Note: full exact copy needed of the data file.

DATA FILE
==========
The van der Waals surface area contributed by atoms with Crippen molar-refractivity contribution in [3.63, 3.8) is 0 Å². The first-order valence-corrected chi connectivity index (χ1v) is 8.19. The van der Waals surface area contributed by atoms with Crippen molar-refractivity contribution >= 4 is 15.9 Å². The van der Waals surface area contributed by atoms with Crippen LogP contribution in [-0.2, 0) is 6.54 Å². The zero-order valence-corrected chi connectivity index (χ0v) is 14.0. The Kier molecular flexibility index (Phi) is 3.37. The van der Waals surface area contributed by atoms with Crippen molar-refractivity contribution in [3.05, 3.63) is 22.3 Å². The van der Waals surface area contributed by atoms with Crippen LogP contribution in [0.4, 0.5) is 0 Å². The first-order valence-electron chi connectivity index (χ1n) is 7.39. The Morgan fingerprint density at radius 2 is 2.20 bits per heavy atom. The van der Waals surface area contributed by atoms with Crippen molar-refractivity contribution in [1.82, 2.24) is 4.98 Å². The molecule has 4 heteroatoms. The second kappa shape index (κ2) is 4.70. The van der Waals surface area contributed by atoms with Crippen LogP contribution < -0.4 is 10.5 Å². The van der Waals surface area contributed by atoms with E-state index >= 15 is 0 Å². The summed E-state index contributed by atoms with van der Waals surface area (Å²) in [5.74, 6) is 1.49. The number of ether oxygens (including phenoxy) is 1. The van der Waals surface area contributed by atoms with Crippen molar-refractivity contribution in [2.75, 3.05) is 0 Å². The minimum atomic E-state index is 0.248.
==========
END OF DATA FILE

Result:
The van der Waals surface area contributed by atoms with Crippen molar-refractivity contribution in [3.63, 3.8) is 0 Å². The first-order valence-corrected chi connectivity index (χ1v) is 8.19. The van der Waals surface area contributed by atoms with Crippen molar-refractivity contribution >= 4 is 15.9 Å². The van der Waals surface area contributed by atoms with Crippen LogP contribution in [-0.2, 0) is 6.54 Å². The zero-order valence-corrected chi connectivity index (χ0v) is 14.0. The Kier molecular flexibility index (Phi) is 3.37. The van der Waals surface area contributed by atoms with Crippen molar-refractivity contribution in [3.05, 3.63) is 22.3 Å². The van der Waals surface area contributed by atoms with Crippen LogP contribution in [0.4, 0.5) is 0 Å². The first-order valence-electron chi connectivity index (χ1n) is 7.39. The Morgan fingerprint density at radius 2 is 2.20 bits per heavy atom. The van der Waals surface area contributed by atoms with Crippen molar-refractivity contribution in [1.82, 2.24) is 4.98 Å². The molecule has 4 heteroatoms. The second kappa shape index (κ2) is 4.70. The van der Waals surface area contributed by atoms with Crippen LogP contribution < -0.4 is 10.5 Å². The van der Waals surface area contributed by atoms with E-state index >= 15 is 0 Å². The summed E-state index contributed by atoms with van der Waals surface area (Å²) in [5.74, 6) is 1.49. The number of ether oxygens (including phenoxy) is 1. The van der Waals surface area contributed by atoms with Crippen molar-refractivity contribution in [2.75, 3.05) is 0 Å². The minimum atomic E-state index is 0.248.